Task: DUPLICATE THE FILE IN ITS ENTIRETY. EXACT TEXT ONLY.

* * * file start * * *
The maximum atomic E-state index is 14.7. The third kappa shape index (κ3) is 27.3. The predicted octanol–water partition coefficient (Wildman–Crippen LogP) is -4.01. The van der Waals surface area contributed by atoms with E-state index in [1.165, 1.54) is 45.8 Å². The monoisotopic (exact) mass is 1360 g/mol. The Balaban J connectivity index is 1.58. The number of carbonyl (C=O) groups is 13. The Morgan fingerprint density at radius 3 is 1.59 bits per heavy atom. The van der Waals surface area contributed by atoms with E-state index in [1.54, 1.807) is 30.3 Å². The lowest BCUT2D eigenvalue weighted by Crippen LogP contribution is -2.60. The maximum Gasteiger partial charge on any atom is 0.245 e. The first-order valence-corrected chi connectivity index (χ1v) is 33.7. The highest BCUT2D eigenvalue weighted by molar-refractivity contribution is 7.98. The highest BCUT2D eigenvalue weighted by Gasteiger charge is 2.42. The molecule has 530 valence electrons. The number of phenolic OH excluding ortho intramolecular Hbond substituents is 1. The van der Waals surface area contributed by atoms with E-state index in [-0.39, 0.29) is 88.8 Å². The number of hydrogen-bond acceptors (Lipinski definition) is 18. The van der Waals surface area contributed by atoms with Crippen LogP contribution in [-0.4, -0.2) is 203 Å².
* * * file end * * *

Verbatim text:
The maximum atomic E-state index is 14.7. The third kappa shape index (κ3) is 27.3. The predicted octanol–water partition coefficient (Wildman–Crippen LogP) is -4.01. The van der Waals surface area contributed by atoms with E-state index in [1.165, 1.54) is 45.8 Å². The monoisotopic (exact) mass is 1360 g/mol. The Balaban J connectivity index is 1.58. The number of carbonyl (C=O) groups is 13. The Morgan fingerprint density at radius 3 is 1.59 bits per heavy atom. The van der Waals surface area contributed by atoms with E-state index in [1.54, 1.807) is 30.3 Å². The lowest BCUT2D eigenvalue weighted by Crippen LogP contribution is -2.60. The maximum Gasteiger partial charge on any atom is 0.245 e. The first-order valence-corrected chi connectivity index (χ1v) is 33.7. The highest BCUT2D eigenvalue weighted by molar-refractivity contribution is 7.98. The highest BCUT2D eigenvalue weighted by Gasteiger charge is 2.42. The molecule has 530 valence electrons. The number of phenolic OH excluding ortho intramolecular Hbond substituents is 1. The van der Waals surface area contributed by atoms with E-state index in [-0.39, 0.29) is 88.8 Å². The number of hydrogen-bond acceptors (Lipinski definition) is 18. The van der Waals surface area contributed by atoms with Crippen LogP contribution in [-0.4, -0.2) is 203 Å².